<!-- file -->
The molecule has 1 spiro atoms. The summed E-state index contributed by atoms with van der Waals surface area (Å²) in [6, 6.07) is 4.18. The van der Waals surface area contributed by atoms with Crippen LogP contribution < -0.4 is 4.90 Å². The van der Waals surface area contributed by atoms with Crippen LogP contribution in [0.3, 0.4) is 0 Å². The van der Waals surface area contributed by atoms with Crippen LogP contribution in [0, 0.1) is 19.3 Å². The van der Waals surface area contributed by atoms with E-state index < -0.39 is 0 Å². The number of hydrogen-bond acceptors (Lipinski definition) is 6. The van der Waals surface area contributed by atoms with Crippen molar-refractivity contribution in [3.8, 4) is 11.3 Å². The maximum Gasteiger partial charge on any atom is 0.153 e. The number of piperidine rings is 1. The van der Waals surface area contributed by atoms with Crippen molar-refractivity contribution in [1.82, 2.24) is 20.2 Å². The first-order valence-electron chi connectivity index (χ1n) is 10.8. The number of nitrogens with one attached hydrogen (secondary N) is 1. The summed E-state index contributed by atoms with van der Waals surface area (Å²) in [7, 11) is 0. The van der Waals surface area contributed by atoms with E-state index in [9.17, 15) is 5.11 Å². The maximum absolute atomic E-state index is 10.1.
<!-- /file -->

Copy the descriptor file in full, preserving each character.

The molecule has 1 spiro atoms. The summed E-state index contributed by atoms with van der Waals surface area (Å²) in [6, 6.07) is 4.18. The van der Waals surface area contributed by atoms with Crippen LogP contribution < -0.4 is 4.90 Å². The van der Waals surface area contributed by atoms with Crippen LogP contribution in [0.3, 0.4) is 0 Å². The van der Waals surface area contributed by atoms with Crippen LogP contribution in [0, 0.1) is 19.3 Å². The van der Waals surface area contributed by atoms with E-state index < -0.39 is 0 Å². The number of hydrogen-bond acceptors (Lipinski definition) is 6. The van der Waals surface area contributed by atoms with Crippen molar-refractivity contribution in [3.8, 4) is 11.3 Å². The maximum Gasteiger partial charge on any atom is 0.153 e. The number of piperidine rings is 1. The van der Waals surface area contributed by atoms with Crippen molar-refractivity contribution in [1.82, 2.24) is 20.2 Å². The first-order valence-electron chi connectivity index (χ1n) is 10.8. The number of nitrogens with one attached hydrogen (secondary N) is 1. The summed E-state index contributed by atoms with van der Waals surface area (Å²) in [7, 11) is 0. The van der Waals surface area contributed by atoms with E-state index in [9.17, 15) is 5.11 Å². The maximum absolute atomic E-state index is 10.1.